After watching from afar as the South West was lit up by consecutive weeks of solid swell, The North East finally awoke from its summer slumber. Sally McGee and Tom Bing, never far from the action, were on the scene to report back.
Famine to Feast
It’s been painful watching the feeds of our south western counterparts scoring back to back swells whilst it's been famine or feast here in the North East. Usually, the turn of the seasons from autumn to winter gives us a window to explore our coastline. A chance for the washing to build up at home and the cupboards to work themselves bare whilst we shirk our responsibilities to put ourselves into swells and spots that have been slumbering all summer.
This year was different, barely out of the summer suit and the habit of pulling out the log for some summery peelers, we were hit with a couple of solid storm swells. Not ones for the history books, but enough to wake up forgotten muscles and get reacquainted with the sea bed and mouthfuls of stormy sea water. Then back to nothing. Hitting refresh on the forecast, checking forecast sites you’ve never heard of in search of some fragment of hope that a solid low is going to slot into place and provide something classic, something worth the cold days and dark nights.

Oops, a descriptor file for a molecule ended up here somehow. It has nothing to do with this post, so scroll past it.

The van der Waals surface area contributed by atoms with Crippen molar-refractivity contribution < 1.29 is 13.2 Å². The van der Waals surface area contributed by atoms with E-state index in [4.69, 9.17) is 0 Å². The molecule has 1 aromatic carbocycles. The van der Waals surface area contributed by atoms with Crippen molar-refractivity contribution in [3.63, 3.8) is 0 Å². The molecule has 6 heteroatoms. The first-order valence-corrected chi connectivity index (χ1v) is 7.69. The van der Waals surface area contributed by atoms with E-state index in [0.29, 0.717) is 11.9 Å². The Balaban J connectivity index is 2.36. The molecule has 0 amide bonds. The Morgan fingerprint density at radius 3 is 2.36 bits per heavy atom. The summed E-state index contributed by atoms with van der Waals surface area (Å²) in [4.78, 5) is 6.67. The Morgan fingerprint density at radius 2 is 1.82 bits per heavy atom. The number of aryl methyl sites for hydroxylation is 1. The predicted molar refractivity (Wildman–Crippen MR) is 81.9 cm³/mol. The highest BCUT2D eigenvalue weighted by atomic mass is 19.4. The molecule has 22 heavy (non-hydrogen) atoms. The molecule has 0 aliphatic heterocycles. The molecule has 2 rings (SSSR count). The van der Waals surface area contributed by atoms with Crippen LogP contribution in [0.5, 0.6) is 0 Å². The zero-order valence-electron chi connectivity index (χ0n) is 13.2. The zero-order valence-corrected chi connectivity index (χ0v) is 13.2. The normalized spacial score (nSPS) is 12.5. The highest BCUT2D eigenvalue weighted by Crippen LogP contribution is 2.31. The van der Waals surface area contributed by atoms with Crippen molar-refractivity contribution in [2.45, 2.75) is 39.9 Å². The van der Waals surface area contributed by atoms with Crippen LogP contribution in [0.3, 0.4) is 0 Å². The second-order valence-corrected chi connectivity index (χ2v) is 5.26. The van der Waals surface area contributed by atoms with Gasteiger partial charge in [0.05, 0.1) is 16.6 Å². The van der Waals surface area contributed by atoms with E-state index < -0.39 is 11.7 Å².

The later it gets, the shorter the window becomes, one good tide a day and then darkness. This swell wasn’t classic, it required some knowledge and experience and a bit of a gamble but it paid off. As the first snow of the year fell somewhere from a crisp winter sky, we fired up the van, noses pouring with the remnants of a hundred North Sea duck dives and made it back to the school gates in time to pick up our son Billy. Each evening after surfing we did our best to dry our suits and stuffed our faces with huge piles of hearty winter food, playing down the days we’ve had over the dinner table as we know Billy would have major 'fear of missing out' that he had to go to school while we chased waves.